WWII Internment

on campus ­ along with 120,000 other persons of Japanese ancestry throughout the Western states ­ to move into “relocation centers.” The Ichihashis did not return to Stanford until April 1945.

Early arrivals at Amache, 1942Early arrivals at Amache, 1942

The experience devastated the couple professionally and personally. Ichihashi never resumed his teaching or scholarly writing. He would become estranged from his only child, Woodrow, under the pressures of internment and they would not see each other again until 1963, just months before the father’s death.

The materials left from Ichihashi’s experiences during the war ­ his diaries, letters and research essays ­ leave a record that is far more than a poignant personal tale, though. His documents provide the richest and most complete firsthand account of the internment of Japanese Americans during World War II.


amato Ichihashi was born into a former samurai family in 1878 in Nagoya, Japan, and arrived in the United States in 1894 to attend public school in San Francisco. He continued his study at Stanford, where he distinguished himself, earning bachelor’s and master’s degrees in economics and an invitation to join Phi Beta Kappa. He later earned his doctorate in political economy from Harvard.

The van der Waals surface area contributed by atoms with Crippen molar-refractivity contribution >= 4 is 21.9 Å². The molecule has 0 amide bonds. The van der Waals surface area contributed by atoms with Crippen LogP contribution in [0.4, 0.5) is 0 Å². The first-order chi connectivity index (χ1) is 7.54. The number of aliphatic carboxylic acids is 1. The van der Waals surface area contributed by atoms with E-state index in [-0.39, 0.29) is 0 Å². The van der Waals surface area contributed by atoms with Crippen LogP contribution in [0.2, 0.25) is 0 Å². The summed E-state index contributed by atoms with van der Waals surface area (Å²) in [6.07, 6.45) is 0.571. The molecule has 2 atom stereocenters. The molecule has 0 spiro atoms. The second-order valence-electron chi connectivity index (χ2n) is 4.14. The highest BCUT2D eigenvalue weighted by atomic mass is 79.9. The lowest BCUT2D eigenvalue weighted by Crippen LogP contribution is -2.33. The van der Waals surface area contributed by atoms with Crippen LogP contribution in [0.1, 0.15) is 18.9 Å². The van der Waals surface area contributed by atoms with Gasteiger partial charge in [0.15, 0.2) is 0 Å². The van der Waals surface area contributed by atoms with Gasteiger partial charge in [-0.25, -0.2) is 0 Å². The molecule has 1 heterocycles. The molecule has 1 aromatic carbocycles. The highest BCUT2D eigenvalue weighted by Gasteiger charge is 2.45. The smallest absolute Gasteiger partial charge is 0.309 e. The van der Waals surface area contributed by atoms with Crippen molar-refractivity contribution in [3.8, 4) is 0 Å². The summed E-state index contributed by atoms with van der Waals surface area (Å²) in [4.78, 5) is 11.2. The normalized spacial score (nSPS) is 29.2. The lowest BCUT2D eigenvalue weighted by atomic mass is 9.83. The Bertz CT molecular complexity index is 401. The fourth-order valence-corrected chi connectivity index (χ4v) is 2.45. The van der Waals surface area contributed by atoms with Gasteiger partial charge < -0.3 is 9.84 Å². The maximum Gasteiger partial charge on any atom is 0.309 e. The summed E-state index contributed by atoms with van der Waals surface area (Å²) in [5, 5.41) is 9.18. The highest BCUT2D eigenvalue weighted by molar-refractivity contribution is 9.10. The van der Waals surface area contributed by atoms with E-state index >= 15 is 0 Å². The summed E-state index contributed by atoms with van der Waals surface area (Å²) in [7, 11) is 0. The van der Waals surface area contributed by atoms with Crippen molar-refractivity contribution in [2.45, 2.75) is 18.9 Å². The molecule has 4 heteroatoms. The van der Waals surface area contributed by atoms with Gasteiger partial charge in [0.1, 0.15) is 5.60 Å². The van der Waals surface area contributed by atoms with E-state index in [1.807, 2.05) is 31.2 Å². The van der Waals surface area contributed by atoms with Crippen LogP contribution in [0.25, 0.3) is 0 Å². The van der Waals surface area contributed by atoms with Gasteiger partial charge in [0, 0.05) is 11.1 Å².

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NOV/DEC 1996

 In This Issue

 President’s Column

 On Campus
 Sophomore College
 Minority Alumni
 Campus Digest

 Sci & Med
 Richard Zare
 Laser Research
 Sci & Med Digest

 Chad Hutchinson
 Sports Digest

 Genetic Roulette
 Learning Curve
 Class of 2000
 WWII Internment
 Gordon Chang